Just a day after Valentina Gennarelli’s purple walker disappeared from the end of her driveway on Wednesday, the Stow fourth-grader received a replacement.

The Nimbo posterior walker, which costs around $400, was donated to the student by Miller’s, an Akron-based healthcare products company.

Gabriella Gennarelli, Valentina’s mother, took to social media on Wednesday for help, posting the missing walker on Facebook. Residents offered an outpouring of support in the comments, with many offering to contribute financially if a fundraiser was held.

Gabriella doesn’t suspect foul play. Instead, she shared in her post, she thinks a scrapper probably passed by and thought the walker was up for grabs because he was unattended.

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The message spread like wildfire, catching Miller’s attention. The company contacted the school with the offer to donate one of the walkers it had on hand to Valentina.

“We actually received the social media post yesterday afternoon and started working on it from two separate angles,” Nicolard said Thursday.

She was texting with a therapist at Valentina’s school, Echo Hills Elementary. At the same time, Gabriella and another school therapist were reaching out to someone inside the Millers’ office.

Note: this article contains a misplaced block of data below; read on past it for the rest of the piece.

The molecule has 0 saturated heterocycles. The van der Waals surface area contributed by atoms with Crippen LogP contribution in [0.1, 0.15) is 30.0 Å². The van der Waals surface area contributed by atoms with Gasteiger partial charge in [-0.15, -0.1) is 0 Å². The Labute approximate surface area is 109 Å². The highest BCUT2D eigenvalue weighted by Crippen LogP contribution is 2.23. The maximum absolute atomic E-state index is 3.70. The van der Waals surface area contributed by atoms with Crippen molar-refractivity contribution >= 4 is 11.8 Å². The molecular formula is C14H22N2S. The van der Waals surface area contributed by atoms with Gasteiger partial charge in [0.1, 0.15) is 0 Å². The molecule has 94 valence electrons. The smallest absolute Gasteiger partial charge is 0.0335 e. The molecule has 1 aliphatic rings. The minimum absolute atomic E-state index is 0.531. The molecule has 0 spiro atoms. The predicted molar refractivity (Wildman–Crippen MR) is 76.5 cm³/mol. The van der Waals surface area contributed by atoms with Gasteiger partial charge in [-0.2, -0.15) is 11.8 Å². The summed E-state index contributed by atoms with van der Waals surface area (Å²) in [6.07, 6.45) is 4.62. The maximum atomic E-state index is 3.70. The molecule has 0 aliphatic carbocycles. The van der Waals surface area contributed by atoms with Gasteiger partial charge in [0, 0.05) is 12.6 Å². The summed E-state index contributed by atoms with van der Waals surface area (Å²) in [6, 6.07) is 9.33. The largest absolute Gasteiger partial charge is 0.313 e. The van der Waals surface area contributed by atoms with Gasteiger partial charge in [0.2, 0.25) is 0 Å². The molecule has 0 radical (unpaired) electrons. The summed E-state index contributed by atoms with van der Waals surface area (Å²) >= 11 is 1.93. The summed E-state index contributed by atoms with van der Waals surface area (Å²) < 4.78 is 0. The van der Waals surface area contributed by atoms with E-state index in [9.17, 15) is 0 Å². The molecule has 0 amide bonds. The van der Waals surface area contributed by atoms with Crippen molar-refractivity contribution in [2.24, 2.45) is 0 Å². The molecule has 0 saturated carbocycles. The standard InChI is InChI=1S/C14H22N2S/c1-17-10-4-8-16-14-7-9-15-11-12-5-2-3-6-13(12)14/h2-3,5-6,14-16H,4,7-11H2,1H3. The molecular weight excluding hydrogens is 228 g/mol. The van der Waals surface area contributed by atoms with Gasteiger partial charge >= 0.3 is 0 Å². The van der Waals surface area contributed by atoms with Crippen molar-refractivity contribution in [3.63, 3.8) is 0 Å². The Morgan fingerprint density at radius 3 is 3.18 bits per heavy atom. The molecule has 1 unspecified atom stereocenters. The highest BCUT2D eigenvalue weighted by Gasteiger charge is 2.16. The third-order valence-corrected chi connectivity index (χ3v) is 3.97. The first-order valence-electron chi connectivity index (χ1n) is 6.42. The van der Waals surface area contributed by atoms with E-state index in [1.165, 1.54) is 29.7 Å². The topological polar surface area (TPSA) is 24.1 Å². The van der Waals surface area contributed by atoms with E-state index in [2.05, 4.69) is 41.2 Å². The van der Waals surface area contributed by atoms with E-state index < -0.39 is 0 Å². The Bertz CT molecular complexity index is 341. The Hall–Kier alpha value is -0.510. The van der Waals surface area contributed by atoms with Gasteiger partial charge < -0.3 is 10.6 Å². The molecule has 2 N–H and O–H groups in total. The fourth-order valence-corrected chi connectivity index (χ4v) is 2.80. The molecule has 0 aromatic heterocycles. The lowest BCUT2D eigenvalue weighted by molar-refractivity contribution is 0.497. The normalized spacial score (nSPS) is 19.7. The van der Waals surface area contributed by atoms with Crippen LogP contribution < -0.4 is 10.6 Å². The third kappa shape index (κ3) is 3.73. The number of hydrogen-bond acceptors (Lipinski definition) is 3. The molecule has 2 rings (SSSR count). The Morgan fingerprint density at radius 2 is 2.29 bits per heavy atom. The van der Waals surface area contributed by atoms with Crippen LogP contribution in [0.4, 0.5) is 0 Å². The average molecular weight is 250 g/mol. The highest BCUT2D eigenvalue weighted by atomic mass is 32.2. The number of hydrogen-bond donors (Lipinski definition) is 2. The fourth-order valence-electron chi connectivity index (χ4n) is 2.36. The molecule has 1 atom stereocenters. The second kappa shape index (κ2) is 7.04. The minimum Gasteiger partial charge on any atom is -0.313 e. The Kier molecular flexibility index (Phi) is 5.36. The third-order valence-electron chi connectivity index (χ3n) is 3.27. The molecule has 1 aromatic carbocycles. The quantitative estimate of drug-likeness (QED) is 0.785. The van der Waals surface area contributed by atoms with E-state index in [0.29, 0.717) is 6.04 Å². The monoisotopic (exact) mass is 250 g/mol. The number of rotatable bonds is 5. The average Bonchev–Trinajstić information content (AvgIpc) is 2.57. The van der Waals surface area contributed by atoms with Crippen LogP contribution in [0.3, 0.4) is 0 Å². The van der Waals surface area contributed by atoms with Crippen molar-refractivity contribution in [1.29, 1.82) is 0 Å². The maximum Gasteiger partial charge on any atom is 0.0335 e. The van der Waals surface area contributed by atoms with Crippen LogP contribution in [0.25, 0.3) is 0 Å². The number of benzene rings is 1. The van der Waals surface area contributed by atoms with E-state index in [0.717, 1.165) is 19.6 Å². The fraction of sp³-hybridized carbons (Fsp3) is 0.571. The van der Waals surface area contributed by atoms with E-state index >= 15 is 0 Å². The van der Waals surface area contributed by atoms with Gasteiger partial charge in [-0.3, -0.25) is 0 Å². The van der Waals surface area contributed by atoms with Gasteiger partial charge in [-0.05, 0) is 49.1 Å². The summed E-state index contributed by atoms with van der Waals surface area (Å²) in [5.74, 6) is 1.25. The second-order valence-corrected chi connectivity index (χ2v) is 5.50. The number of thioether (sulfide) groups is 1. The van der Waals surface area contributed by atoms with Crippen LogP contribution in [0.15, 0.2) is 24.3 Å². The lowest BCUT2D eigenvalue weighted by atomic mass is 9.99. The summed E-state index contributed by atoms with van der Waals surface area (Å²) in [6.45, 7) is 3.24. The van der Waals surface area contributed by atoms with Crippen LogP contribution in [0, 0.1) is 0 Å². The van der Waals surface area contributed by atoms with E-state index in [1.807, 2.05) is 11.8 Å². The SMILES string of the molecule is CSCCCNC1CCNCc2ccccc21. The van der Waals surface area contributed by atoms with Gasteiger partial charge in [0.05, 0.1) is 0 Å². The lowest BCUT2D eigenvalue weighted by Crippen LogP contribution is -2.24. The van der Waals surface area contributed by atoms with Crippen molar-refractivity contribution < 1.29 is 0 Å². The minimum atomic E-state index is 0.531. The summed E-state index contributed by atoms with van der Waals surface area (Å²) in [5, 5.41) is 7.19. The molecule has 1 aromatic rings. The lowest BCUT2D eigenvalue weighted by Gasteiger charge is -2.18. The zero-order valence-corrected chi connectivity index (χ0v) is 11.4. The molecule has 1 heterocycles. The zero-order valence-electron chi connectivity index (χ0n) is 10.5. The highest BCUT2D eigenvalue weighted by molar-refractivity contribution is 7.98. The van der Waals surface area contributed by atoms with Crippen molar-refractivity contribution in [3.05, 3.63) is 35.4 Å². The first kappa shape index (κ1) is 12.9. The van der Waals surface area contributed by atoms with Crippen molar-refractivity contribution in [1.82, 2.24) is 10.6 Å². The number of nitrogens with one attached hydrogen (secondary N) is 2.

Nicolard said that at 3 p.m. Wednesday — less than eight hours after Gabriella asked for help on Facebook — Miller had a purple walker to replace the one Valentina had lost. It’s a bit of a fluke that they have one in stock. According to Nicolard, this particular piece of equipment would generally not be as readily available in the company’s inventory.

Lowrie said times like these are a perk of working at Miller.

“Doing it, helping,” he said, “is awesome. That’s one of the reasons I love the job so much, it’s just helping people when they have it. need.”

Nicolard and Lowrie went to school on Thursday to surprise Valentina with the new purple walker. Since her walker disappeared, she had been dependent on her wheelchair.

Valentina Gennarelli, a pupil at Echo Hills Primary School in Stow, walks out on Thursday to receive a walker donated by medical supplier Miller's after an old device she had used at a bus stop went missing.

Dannie Lowrie, Rehab Technician at Miller, and Jessica Nicolard, Akron Rehab Manager at Miller, both said it was wonderful to be able to help Valentina when needed.

She was visibly delighted to be mobile again.

Jessica Lehman, an intervention specialist at Echo Hills who works closely with Valentina, said the fourth-grader is “strong-minded and strong-willed” and enjoys the mobility a walker provides.

Lehman said it fills her with pride to know she lives in a community where something like this is possible.

“It just proves that people are capable of good things,” she said.

Echo Hills director David Ulbrecht said the response from the community was staggering.

“From that beginning as a difficult situation for a family, just to see it snowball in such a positive way, it was really kind of a restoration of faith in the community and the people here,” said Ulbrecht.

The grateful mother echoed the director’s sentiments.

“It’s overwhelming, the support,” Gabriella said. “It’s her whole life, her whole ability to walk. The community has come together to try and give her what she needs to get through life.”

Contact journalist Derek Kreider at [email protected]